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In an interview with the Financial Times, published on Monday, Hayward said that cutting off capital markets from Russia's energy groups, which would eventually lead to less investment in Russian oil production, was likely to damage long-term supply.
He said the US shale boom had obstructed the growing risks to the world’s supply picture, but its effect would wear off, leaving the global economy dangerous exposed to potential disruption in the flow of oil, the daily cited him as saying, adding his comments came as the US and Europe expanded sanctions against Russia on Friday with the US adding Gazprom, the leading energy provider for Europe, and the Lukoil oil group to the list of companies deprived of US goods, technology and services for deepwater, Arctic offshore and shale projects. EU and US sanctions have also imposed restrictions on financing for some state-owned Russian energy companies.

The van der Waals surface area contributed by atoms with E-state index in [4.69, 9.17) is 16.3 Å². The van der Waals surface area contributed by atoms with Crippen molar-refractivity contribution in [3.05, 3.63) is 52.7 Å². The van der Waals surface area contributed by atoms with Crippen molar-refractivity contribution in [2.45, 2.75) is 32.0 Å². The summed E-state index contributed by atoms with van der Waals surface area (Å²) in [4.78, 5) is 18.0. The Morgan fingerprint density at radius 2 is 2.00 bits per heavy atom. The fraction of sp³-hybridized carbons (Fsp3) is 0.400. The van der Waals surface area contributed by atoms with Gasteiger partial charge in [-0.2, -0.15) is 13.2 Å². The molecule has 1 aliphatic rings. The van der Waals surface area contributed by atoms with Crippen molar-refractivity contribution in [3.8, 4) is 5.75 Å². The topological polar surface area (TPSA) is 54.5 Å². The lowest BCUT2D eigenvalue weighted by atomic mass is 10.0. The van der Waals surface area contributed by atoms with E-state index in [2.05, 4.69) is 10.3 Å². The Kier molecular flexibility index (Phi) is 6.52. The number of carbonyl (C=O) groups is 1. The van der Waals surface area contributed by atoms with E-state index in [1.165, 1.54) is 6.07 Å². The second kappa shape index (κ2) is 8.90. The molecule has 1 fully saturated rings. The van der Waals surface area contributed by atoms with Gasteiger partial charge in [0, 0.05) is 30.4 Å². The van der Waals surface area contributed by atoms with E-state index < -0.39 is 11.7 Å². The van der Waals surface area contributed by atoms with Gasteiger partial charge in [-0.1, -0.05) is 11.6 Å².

Russian future production from untapped resources in the Arctic and the vast shale reserves of Siberia are under threat because of sanctions, Hayward said.
"Because of financial sanctions, the big gorillas [major oil companies] are going to start cutting their activities," he added.